Barry Morphew, once accused in missing wife’s death, files lawsuit

Posted at 11:29 AM, May 3, 2023

By: Stephanie Butzer

DENVER (KMGH) – Barry Morphew, who was accused of killing his wife in Chaffee County before the case was dismissed in 2022, filed a federal civil rights lawsuit on Tuesday seeking $15 million over his arrest and first-degree murder charge in 2021.

Barry Morphew leaves a Fremont County court building

FILE – Barry Morphew leaves a Fremont County court building in Canon City, Colo., with his daughters, Macy, left, and Mallory, after charges against him in the presumed death of his wife were dismissed Tuesday, April 19, 2022.  (Jerilee Bennett/The Gazette via AP, File)

In the 185-page suit, Barry Morphew, who was arrested on charges of killing his wife Suzanne Morphew in 2020 before the prosecution asked to dismiss the case in April 2022, claims his Constitutional rights were violated by the defendants. He claims that his arrest affidavit included false and misleading information and as a result, he was wrongly held in jail for about five months.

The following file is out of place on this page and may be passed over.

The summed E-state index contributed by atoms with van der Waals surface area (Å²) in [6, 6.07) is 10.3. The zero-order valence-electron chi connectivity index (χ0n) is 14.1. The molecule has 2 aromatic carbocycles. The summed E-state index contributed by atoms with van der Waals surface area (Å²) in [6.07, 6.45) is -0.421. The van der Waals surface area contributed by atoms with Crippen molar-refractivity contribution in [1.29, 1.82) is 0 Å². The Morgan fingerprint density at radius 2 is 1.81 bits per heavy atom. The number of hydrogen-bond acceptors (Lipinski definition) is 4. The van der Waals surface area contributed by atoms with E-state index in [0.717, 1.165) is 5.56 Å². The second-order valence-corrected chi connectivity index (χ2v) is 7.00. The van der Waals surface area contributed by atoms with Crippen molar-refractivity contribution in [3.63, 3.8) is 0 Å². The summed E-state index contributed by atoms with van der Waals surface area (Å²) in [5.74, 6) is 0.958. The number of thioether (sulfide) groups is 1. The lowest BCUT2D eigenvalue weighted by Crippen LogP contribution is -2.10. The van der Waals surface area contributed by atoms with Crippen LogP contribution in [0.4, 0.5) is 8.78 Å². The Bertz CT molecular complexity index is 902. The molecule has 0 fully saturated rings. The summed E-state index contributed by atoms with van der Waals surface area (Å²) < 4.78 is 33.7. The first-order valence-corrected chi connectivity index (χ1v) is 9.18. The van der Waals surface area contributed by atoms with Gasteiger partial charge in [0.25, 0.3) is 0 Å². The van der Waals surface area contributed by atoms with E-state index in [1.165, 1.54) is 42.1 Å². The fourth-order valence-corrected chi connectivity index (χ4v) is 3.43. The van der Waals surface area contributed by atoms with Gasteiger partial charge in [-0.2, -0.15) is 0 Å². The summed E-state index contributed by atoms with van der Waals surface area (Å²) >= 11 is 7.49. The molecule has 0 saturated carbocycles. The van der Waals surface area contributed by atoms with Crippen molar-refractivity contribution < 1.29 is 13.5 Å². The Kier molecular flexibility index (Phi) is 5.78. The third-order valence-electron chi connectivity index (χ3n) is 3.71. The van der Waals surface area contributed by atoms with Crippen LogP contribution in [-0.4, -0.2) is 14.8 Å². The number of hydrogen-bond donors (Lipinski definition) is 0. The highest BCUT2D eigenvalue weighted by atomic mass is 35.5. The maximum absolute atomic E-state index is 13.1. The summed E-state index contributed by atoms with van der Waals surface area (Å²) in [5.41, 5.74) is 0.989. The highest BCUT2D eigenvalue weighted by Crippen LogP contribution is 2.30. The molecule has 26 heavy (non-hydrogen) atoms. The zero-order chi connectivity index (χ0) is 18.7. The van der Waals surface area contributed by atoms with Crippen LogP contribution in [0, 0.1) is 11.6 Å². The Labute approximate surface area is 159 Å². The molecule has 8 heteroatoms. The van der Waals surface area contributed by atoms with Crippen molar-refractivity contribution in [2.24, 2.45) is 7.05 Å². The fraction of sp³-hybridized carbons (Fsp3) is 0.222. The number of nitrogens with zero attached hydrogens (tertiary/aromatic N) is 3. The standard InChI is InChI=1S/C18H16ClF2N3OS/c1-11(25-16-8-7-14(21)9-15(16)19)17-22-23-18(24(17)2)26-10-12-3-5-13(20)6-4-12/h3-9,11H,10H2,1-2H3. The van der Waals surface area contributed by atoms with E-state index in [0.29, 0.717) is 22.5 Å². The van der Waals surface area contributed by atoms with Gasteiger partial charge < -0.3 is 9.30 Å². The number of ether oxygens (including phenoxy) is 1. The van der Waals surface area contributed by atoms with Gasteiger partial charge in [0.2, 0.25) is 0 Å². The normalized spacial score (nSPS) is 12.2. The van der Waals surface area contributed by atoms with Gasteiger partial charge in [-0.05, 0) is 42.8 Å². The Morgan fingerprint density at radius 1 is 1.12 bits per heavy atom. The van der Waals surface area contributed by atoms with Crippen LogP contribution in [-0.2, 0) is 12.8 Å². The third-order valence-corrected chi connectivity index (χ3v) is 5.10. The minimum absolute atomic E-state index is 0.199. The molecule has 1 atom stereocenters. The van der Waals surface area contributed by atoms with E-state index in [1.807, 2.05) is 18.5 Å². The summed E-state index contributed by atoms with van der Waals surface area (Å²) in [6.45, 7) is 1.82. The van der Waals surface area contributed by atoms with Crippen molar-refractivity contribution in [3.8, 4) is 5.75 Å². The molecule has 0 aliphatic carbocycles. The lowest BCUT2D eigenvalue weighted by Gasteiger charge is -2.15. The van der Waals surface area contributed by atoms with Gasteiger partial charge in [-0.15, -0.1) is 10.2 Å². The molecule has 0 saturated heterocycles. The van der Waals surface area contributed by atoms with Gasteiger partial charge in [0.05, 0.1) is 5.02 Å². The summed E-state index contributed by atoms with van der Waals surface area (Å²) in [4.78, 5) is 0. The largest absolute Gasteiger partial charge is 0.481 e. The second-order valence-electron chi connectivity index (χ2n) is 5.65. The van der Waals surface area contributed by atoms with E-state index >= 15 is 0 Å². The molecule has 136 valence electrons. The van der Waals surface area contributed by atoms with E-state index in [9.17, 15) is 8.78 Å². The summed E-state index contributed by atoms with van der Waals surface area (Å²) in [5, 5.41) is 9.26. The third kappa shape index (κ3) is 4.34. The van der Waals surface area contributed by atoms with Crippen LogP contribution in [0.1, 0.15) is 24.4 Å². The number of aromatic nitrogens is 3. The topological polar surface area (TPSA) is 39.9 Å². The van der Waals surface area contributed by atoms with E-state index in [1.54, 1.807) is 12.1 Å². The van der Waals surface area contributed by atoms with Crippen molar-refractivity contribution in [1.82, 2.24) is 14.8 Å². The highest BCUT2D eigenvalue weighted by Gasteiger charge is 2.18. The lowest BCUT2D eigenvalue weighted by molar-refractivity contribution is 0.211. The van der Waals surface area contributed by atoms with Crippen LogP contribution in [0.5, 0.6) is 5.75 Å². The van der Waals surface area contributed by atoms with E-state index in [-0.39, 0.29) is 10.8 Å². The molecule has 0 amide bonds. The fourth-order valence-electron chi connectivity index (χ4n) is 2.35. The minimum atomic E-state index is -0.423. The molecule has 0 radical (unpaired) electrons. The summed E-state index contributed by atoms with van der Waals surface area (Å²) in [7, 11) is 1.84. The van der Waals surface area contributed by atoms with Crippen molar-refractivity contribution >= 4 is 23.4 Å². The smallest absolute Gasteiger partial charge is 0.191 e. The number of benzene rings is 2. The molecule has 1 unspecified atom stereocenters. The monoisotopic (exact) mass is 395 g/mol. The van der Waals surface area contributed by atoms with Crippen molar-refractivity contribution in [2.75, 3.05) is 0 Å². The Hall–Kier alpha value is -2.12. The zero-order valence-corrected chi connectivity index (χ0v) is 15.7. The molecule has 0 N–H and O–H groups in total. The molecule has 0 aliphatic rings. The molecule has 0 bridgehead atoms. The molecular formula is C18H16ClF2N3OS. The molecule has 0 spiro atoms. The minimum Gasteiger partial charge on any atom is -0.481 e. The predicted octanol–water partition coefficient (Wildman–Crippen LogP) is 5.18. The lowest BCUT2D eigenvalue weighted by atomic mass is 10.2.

As first reported by The Denver Post, the lawsuit was filed against:

  • Chaffee County, Colorado
  • Board of County Commissioners of Chaffee County, Colorado,
  • Chaffee County Sheriff’s Department
  • District Attorney Linda Stanley
  • Chaffee County Sheriff John Spezze
  • Chaffee County Undersheriff Andrew Rohrich
  • Eleventh Judicial District Attorney’s Office Investigator Alex Walker
  • Deputy District Attorney Jeffrey Lindsey
  • Deputy District Attorney Mark Hurlbert
  • Chaffee County Sheriff’s Detective Robin Burgess
  • Chaffee County Sheriff’s Deputy Randy Carricato
  • Chaffee County Sheriff’s Deputy Scott Himschoot
  • Chaffee County Sheriff’s Sergeant Claudette Hysjulien
  • Chaffee County Sheriff’s Sergeant William Plackner
  • Colorado Bureau of Investigation Director John Camper
  • Colorado Bureau of Investigation Agent Joseph Cahll
  • Colorado Bureau of Investigation Agent Megan Duge
  • Colorado Bureau of Investigation Agent Caitlin Rogers
  • Colorado Bureau of Investigation Agent Derek Graham
  • Colorado Bureau of Investigation Agent Kevin Koback
  • Colorado Bureau of Investigation Agent Kirby Lewis
  • Colorado Bureau of Investigation Deputy Director of Investigations Chris Schaefer
  • Federal Bureau of Investigation Agent Jonathan Grusing
  • Federal Bureau of Investigation Agent Kenneth Harris
  • John/Janes Does 1-10

The lawsuit claims Barry last saw his wife on May 10, 2020 around 5 a.m. He called a neighbor when he, and the two Morphew daughters, were unable to contact Suzanne. The investigation into her disappearance began as Barry drove back home from work in Broomfield.
The lawsuit lists multiple parts of the investigation that it says were not included in the arrest affidavit.

“Defendants authoring the Arrest Affidavit knowingly, recklessly, and maliciously omitted material, exculpatory information and included misleading and false information,” the lawsuit reads.